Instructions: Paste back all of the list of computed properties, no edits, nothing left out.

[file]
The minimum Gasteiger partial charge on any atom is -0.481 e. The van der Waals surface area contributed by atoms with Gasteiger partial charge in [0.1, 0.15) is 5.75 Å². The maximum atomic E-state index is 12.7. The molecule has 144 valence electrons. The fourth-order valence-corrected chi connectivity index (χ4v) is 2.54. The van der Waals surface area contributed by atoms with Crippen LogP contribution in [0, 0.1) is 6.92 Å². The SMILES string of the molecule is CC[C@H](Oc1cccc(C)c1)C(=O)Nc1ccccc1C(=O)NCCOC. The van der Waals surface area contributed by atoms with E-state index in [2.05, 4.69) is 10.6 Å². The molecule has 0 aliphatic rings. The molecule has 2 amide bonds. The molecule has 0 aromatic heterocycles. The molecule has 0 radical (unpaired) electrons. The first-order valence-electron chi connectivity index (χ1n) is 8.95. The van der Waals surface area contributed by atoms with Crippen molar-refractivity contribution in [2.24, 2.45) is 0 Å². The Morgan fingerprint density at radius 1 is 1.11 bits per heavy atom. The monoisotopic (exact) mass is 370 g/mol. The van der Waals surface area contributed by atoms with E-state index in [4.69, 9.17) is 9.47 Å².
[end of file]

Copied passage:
The minimum Gasteiger partial charge on any atom is -0.481 e. The van der Waals surface area contributed by atoms with Gasteiger partial charge in [0.1, 0.15) is 5.75 Å². The maximum atomic E-state index is 12.7. The molecule has 144 valence electrons. The fourth-order valence-corrected chi connectivity index (χ4v) is 2.54. The van der Waals surface area contributed by atoms with Crippen LogP contribution in [0, 0.1) is 6.92 Å². The SMILES string of the molecule is CC[C@H](Oc1cccc(C)c1)C(=O)Nc1ccccc1C(=O)NCCOC. The van der Waals surface area contributed by atoms with E-state index in [2.05, 4.69) is 10.6 Å². The molecule has 0 aliphatic rings. The molecule has 2 amide bonds. The molecule has 0 aromatic heterocycles. The molecule has 0 radical (unpaired) electrons. The first-order valence-electron chi connectivity index (χ1n) is 8.95. The van der Waals surface area contributed by atoms with Crippen molar-refractivity contribution in [2.24, 2.45) is 0 Å². The Morgan fingerprint density at radius 1 is 1.11 bits per heavy atom. The monoisotopic (exact) mass is 370 g/mol. The van der Waals surface area contributed by atoms with E-state index in [4.69, 9.17) is 9.47 Å².